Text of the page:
Perhaps I should call them crowd-arousers, ‘cause I’ve seen very few programs (out of hundreds over the years) that have gotten this kind of rabid response — and one of the selections was even a (shudder!) modern piece! It didn’t hurt that Geoff was in rare form, either, right from the start. He made good-natured fun of clarinetist Todd Palmer as he came onstage to join the SLSQ for the opening work, implying that Todd had been selected to perform this one only after a bunch of other players had turned it down.

But then he relented: “Don’t worry,” he crooned to a pouty Todd. “We love you,” and then gave him a tender kiss on the cheek.

Then they all got down to business, with Todd sporting both standard B-flat and bass clarinets (you almost never hear the bass clarinet in chamber music). The music was the Clarinet Quintet “Gumboots,” by composer David Bruce, a recent Carnegie Hall commission that the SLSQ (plus Todd) premiered. Gumboots, as Geoff explained, is the term applied to the waterproof boots worn by South African miners forced to labor in flooded mines back in the bad old day, and the term is still associated with a style of dancing that these miners developed over the years as a means of communication, since talking on the job was taboo.

Bruce didn’t seek to copy these dances in his music, in favor of using them loosely as models for his own dances, while capturing their spirit and rhythmic intensity. Such dances are mostly exuberant, but Bruce chose to begin his quintet with a slow, lengthy and yearning (also quite beautiful) passage that gradually turns into a doleful dance of sorts. Here is where the bass clarinet was heard. But then all heck breaks loose, with five shorter and much livelier dances, and the fun begins. Unless I’m crazier than I thought, I’d swear that I heard whiffs of Celtic, Jewish, even Latino influences in the various episodes. The piece brims with strange effects: odd bleeps and yawps and flutters (mostly from the clarinet), some of them a real hoot. But an “incredibly difficult” hoot, as Todd told me later. Even though you couldn’t always hum the tunes, the music stayed warm, witty, and accessible.

The second it ended, their listeners leaped to their feet, screaming and shouting, like they’d been blown out of aircraft ejection seats.  So much for the misguided notion that you can’t please a crowd with modern music. This one should be required listening for anybody who’s afraid of the music of today. We trusted Wadsworth’s judgment on such matters … and now we can begin to trust Geoff’s as well.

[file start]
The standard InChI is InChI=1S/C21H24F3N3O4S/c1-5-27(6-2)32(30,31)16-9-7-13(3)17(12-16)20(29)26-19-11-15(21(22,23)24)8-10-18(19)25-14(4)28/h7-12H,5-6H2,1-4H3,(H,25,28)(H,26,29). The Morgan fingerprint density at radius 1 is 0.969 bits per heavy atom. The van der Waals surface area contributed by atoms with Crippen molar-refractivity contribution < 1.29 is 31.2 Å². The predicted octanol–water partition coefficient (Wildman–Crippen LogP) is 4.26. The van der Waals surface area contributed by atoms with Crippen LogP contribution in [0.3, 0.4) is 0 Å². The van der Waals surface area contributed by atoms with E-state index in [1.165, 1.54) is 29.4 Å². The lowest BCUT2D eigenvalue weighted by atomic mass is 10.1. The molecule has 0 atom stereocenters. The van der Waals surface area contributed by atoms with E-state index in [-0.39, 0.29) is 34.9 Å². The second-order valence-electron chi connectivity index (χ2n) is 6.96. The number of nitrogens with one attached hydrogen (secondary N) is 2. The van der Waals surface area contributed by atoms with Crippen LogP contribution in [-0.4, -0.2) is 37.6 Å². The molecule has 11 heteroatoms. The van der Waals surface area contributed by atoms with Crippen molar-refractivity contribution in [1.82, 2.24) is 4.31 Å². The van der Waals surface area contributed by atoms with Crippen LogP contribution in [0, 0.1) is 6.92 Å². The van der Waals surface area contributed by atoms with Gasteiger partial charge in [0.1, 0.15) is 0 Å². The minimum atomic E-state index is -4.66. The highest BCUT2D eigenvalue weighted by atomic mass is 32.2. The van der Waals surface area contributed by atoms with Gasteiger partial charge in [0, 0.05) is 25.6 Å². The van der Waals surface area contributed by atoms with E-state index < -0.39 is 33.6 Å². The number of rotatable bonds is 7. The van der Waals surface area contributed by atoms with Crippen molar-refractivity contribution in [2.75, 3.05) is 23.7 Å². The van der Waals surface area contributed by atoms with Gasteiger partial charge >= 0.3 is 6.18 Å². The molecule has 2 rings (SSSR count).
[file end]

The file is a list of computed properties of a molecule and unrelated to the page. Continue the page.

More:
After the crowd got itself under control again, Geoff and his lovely wife (and fellow violinist) Livia Sohn returned to the stage, where he introduced us to the next selection: Gulliver’s Suite by G. P. Telemann, a prolific (and business-savvy) Baroque-era composer who got rich selling his own music. Knowing that he had to find and feed the public’s fancy to sell his stuff, he latched onto prevailing fads of the day, one of them being the craze over Jonathan Swift’s Gulliver’s Travels, published in 1735.

Thinking back to your English lit classes, you’ll recall that Gulliver ran into all kinds of different creatures in the course of his travels. So Telemann wrote a fanciful short suite for two violins, characterizing the various critters in very brief dances, with hilarious results. Among others, he had the giant “Brobdingnagians” doing a plodding jig, usually a lively graceful dance. Then he had the tiny “Lilliputians” doing a busy and skittish chaconne, normally a stately and graceful affair. The final number pitted a noble “whinnum” (Livia) against a nasty and vulgar “Yahoo” (Geoff). The pair (especially Geoff) hammed it up royally, and the net effect was side-splitting. You had to be there.

The program’s finale was a grand one, indeed: the stupendous Piano quintet, Op. 1, by the Hungarian composer Ernst von Dohnanyi, who was only 18 when he wrote it. It’s strongly influenced by the music of Johannes Brahms, indeed, you’d think it was Brahms, if you didn’t know better. After getting a copy of it, the old master was bowled over, and immediately became a mentor to the boy genius, even inviting him to come and hang out with him in Vienna for a spell.

And small wonder, for this music is a neglected masterpiece. It’s lengthy (35 minutes), lush, beautifully built, and drips passion and pathos like a leaky faucet. But, ah, what drippings! Gorgeous melodies, glowing romantic harmonies, lilting dance episodes, aching intensity — this number has it all.

Doing the honors were the SLSQ, plus wonder-pianist Stephen Prutsman, and I wonder if I’ve ever seen these folks get so carried away with a piece of music before. Geoff did an especially lively version of his patented chairbound body-dance (Scott St. John got pretty carried away, too). I could see his face head-on from where I sat, and it mirrored the music’s emotions to a T: here a grimace of heavy drama, there an open-mouthed mask of unbearable passion, and then maybe a beautific smile of pure ecstasy under closed eyes. I thought to myself, now there’s a man who really loves what he does. Like he told me afterward, “Sometimes I can’t believe they pay me to do this.”

The crowd’s delirious response was, if anything, even more raucous and clamoring than for the earlier Bruce piece. The applause and curtain calls went on forever, and every face I glimpsed reflected radiant joy and wonder. This (at least for me) was definitely the best chamber show of the festival thus far, and we have eight more programs to go! 

Hey, Geoff, let’s make a deal: You and your friends just keep playing, and we’ll keep paying.

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